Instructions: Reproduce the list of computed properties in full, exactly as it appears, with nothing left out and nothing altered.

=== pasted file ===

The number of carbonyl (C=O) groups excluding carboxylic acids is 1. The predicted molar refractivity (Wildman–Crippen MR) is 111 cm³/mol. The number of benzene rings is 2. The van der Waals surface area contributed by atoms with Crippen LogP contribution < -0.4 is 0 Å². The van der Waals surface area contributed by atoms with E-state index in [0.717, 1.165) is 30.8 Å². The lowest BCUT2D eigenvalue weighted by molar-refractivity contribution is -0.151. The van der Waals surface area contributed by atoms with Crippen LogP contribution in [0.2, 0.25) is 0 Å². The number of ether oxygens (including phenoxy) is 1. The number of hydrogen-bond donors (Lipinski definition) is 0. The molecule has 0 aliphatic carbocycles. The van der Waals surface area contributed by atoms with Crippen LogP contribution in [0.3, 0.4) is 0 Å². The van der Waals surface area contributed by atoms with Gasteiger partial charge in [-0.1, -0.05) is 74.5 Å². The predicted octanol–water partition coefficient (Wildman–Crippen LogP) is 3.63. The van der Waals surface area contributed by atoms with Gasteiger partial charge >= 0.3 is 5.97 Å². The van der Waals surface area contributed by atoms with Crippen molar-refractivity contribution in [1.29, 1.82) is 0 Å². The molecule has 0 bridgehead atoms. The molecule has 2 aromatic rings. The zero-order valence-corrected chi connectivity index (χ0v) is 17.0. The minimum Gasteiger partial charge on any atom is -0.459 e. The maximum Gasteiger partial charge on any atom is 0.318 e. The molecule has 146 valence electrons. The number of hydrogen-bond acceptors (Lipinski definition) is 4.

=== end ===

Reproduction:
The number of carbonyl (C=O) groups excluding carboxylic acids is 1. The predicted molar refractivity (Wildman–Crippen MR) is 111 cm³/mol. The number of benzene rings is 2. The van der Waals surface area contributed by atoms with Crippen LogP contribution < -0.4 is 0 Å². The van der Waals surface area contributed by atoms with E-state index in [0.717, 1.165) is 30.8 Å². The lowest BCUT2D eigenvalue weighted by molar-refractivity contribution is -0.151. The van der Waals surface area contributed by atoms with Crippen LogP contribution in [0.2, 0.25) is 0 Å². The number of ether oxygens (including phenoxy) is 1. The number of hydrogen-bond donors (Lipinski definition) is 0. The molecule has 0 aliphatic carbocycles. The van der Waals surface area contributed by atoms with Crippen LogP contribution in [0.3, 0.4) is 0 Å². The van der Waals surface area contributed by atoms with Gasteiger partial charge in [-0.1, -0.05) is 74.5 Å². The predicted octanol–water partition coefficient (Wildman–Crippen LogP) is 3.63. The van der Waals surface area contributed by atoms with Gasteiger partial charge >= 0.3 is 5.97 Å². The van der Waals surface area contributed by atoms with Crippen molar-refractivity contribution in [1.29, 1.82) is 0 Å². The molecule has 0 bridgehead atoms. The molecule has 2 aromatic rings. The zero-order valence-corrected chi connectivity index (χ0v) is 17.0. The minimum Gasteiger partial charge on any atom is -0.459 e. The maximum Gasteiger partial charge on any atom is 0.318 e. The molecule has 146 valence electrons. The number of hydrogen-bond acceptors (Lipinski definition) is 4.